This browser is not actively supported anymore. For the best passle experience, we strongly recommend you upgrade your browser.
Welcome to Reed Smith's viewpoints — timely commentary from our lawyers on topics relevant to your business and wider industry. Browse to see the latest news and subscribe to receive updates on topics that matter to you, directly to your mailbox.
| 2 minutes read

Transparency in the digital advertising supply chain

One of the main reasons that the ad-tech industry is currently in the regulatory spotlight is due to – what the Information Commissioner’s Office has called – a “significant lack of transparency due to the nature of the supply chain and the role different actors play”.

To improve transparency in the digital advertising supply chain, the Interactive Advertising Bureau (IAB) Europe has created an interactive Supply Chain Transparency Guide (the “Guide”), which is now in its fourth iteration.

The Guide provides questions for each stakeholder category (i.e. publishers / media owners; sell side platforms; data management platforms or data providers; demand side platforms; advertisers / agencies) to ask at different stages of the supply chain in relation to data, cost and inventory source.

We have extracted below some of the key data-related questions from the Guide, which can help with understanding and mapping the data flows involved in digital advertising and assessing data protection compliance within the supply chain:

  • Under which legal bases are you storing cookies and processing data under the GDPR and national data protection / e-privacy legislation?
  • Are you reading IAB Europe Transparency and Consent Framework signals and managing the data according to the consent and purpose given by the user?
  • Can you demonstrate the consent mechanism used and does it meet your data collection requirement? Do you have a consent management platform in place?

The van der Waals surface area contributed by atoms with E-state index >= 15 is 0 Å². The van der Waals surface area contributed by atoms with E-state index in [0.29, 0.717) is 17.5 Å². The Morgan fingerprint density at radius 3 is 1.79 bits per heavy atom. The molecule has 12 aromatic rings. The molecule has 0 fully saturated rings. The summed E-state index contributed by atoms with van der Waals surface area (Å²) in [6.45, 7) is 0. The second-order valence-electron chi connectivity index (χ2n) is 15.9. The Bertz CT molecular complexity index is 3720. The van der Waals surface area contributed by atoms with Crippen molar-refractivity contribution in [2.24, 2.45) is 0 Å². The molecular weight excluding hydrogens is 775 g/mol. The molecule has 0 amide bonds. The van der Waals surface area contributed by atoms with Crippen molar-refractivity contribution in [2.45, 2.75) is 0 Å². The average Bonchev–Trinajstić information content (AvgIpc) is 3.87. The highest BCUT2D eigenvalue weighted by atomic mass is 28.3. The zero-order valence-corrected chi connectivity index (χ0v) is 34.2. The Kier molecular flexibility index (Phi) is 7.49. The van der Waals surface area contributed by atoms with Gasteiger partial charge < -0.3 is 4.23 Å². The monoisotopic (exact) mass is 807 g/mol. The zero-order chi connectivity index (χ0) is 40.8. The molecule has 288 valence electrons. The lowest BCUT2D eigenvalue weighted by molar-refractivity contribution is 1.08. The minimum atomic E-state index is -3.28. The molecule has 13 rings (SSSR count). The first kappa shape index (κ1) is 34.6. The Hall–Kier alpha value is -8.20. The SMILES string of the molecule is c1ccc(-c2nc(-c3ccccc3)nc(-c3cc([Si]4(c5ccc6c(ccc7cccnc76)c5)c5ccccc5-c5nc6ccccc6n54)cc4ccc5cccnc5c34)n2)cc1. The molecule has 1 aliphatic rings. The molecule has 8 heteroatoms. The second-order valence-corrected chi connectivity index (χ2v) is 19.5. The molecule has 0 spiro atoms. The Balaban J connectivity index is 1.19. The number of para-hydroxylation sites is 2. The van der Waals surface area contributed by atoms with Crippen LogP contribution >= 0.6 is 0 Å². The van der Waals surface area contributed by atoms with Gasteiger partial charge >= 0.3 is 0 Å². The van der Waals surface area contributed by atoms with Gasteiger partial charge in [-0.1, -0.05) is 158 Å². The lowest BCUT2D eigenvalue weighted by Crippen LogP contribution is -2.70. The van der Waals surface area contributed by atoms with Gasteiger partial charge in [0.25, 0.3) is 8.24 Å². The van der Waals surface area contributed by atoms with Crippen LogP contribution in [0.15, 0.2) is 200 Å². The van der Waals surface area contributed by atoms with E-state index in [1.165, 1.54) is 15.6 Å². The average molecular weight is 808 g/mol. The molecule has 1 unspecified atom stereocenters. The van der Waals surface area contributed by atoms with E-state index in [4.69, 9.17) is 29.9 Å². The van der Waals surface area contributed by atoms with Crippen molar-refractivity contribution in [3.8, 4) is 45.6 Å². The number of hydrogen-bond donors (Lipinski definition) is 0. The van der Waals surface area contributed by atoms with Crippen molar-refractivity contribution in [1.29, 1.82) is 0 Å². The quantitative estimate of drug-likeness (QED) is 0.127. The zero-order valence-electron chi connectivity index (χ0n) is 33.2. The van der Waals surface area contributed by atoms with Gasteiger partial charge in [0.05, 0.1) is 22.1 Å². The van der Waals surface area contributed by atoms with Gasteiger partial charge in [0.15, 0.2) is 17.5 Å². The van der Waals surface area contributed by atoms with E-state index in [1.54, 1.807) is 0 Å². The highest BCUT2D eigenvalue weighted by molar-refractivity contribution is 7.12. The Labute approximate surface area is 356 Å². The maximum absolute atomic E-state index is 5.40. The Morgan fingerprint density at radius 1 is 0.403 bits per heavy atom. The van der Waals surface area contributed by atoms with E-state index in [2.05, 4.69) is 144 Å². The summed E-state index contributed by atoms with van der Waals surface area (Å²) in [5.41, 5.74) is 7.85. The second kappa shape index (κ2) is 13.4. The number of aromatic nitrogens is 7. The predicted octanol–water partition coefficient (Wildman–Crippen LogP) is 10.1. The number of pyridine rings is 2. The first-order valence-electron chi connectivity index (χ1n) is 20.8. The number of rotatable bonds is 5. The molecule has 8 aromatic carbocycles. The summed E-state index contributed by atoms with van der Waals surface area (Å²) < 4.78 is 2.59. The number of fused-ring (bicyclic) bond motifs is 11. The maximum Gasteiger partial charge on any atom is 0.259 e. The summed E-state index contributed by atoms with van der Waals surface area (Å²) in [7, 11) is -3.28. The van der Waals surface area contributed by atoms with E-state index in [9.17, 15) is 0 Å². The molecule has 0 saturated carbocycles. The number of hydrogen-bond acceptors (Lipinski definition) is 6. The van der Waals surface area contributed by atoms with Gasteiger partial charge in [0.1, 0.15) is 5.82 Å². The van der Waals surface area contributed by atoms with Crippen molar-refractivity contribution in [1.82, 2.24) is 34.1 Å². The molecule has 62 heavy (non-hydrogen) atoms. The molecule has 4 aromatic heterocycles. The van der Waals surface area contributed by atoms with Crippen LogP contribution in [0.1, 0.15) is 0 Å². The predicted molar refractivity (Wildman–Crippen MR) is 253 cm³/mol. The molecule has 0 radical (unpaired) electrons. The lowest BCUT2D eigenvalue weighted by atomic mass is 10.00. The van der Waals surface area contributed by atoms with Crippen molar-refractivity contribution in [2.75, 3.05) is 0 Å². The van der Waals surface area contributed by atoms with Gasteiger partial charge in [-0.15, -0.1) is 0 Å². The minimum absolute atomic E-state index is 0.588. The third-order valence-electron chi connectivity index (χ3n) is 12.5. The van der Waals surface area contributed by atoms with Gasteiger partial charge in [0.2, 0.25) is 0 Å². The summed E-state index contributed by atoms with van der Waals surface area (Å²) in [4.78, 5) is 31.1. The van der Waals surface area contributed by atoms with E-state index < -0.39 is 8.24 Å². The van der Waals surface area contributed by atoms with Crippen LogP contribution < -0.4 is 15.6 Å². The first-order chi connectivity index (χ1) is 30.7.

• How do you handle opt-outs? How quickly are these processed?
  • Has the sharing of this data been disclosed to the end-user?
  • How has offline data been on-boarded to online?
  • How will the data be used?
  • Will the data be matched to other data and, if so, how?
  • Will the data be shared with additional parties?
  • How long will the data be retained?
  • How was the data collected and the audience profiled (if relevant)?
  • Is the data declared (i.e. given by the user), observed (i.e. based on user behaviour) or modelled (i.e. extrapolated from declared or observed data)?
  • Is the data pseudonymous or anonymous?
  • Is this first, second or third-party data? Where has third party data been sourced from?
  • How old is the data?
  • How often is the data updated?
  • Is the data modelled and, if so, what modelling has been applied?
  • Can the data be applied cross-device?
  • What IDs are present in the data?

Of course the relevance of these questions in practice will depend on the specific circumstances, the parties involved, what data is being shared and for what purposes. However, they are a helpful starting point when preparing compliance documents (such as records of processing, data protection impact assessments, legitimate interests assessments and privacy notices) and assessing the relationships between the parties to put in place appropriate contractual provisions.

It’s impossible to think of the programmatic supply chain without thinking of transparency. No matter which stakeholder group you are in, supply chain transparency is one of the biggest impediments to programmatic investment and one of the main issues that the digital advertising industry has to resolve.


entertainment & media, emerging technologies